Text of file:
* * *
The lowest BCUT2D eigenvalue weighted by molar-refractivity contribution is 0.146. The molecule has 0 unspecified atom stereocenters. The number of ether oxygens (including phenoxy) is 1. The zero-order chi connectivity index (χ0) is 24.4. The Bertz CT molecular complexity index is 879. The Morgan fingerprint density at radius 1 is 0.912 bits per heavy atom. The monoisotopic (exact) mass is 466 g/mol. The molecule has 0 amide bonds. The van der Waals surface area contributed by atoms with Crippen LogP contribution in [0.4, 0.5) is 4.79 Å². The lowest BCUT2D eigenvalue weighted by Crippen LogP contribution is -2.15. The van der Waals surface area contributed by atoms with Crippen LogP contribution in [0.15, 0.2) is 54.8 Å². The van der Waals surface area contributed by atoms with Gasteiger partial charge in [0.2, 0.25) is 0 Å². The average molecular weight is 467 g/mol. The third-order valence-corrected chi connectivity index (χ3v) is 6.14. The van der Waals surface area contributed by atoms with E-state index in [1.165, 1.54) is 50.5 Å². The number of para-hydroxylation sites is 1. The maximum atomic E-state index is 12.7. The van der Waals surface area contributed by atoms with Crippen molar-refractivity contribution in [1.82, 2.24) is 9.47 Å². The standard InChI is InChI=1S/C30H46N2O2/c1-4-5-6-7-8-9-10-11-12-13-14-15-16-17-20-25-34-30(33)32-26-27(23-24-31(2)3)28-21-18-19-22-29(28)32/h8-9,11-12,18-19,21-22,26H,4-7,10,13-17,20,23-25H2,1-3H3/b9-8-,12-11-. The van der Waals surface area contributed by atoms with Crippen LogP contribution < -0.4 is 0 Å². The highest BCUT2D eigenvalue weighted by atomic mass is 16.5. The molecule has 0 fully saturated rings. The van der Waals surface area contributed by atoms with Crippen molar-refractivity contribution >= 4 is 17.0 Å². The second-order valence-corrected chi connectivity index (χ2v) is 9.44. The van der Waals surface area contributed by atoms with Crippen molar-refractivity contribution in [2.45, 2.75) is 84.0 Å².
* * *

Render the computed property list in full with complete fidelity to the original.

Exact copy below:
The lowest BCUT2D eigenvalue weighted by molar-refractivity contribution is 0.146. The molecule has 0 unspecified atom stereocenters. The number of ether oxygens (including phenoxy) is 1. The zero-order chi connectivity index (χ0) is 24.4. The Bertz CT molecular complexity index is 879. The Morgan fingerprint density at radius 1 is 0.912 bits per heavy atom. The monoisotopic (exact) mass is 466 g/mol. The molecule has 0 amide bonds. The van der Waals surface area contributed by atoms with Crippen LogP contribution in [0.4, 0.5) is 4.79 Å². The lowest BCUT2D eigenvalue weighted by Crippen LogP contribution is -2.15. The van der Waals surface area contributed by atoms with Crippen LogP contribution in [0.15, 0.2) is 54.8 Å². The van der Waals surface area contributed by atoms with Gasteiger partial charge in [0.2, 0.25) is 0 Å². The average molecular weight is 467 g/mol. The third-order valence-corrected chi connectivity index (χ3v) is 6.14. The van der Waals surface area contributed by atoms with E-state index in [1.165, 1.54) is 50.5 Å². The number of para-hydroxylation sites is 1. The maximum atomic E-state index is 12.7. The van der Waals surface area contributed by atoms with Crippen molar-refractivity contribution in [1.82, 2.24) is 9.47 Å². The standard InChI is InChI=1S/C30H46N2O2/c1-4-5-6-7-8-9-10-11-12-13-14-15-16-17-20-25-34-30(33)32-26-27(23-24-31(2)3)28-21-18-19-22-29(28)32/h8-9,11-12,18-19,21-22,26H,4-7,10,13-17,20,23-25H2,1-3H3/b9-8-,12-11-. The van der Waals surface area contributed by atoms with Crippen LogP contribution < -0.4 is 0 Å². The highest BCUT2D eigenvalue weighted by atomic mass is 16.5. The molecule has 0 fully saturated rings. The van der Waals surface area contributed by atoms with Crippen molar-refractivity contribution >= 4 is 17.0 Å². The second-order valence-corrected chi connectivity index (χ2v) is 9.44. The van der Waals surface area contributed by atoms with Crippen molar-refractivity contribution in [2.45, 2.75) is 84.0 Å².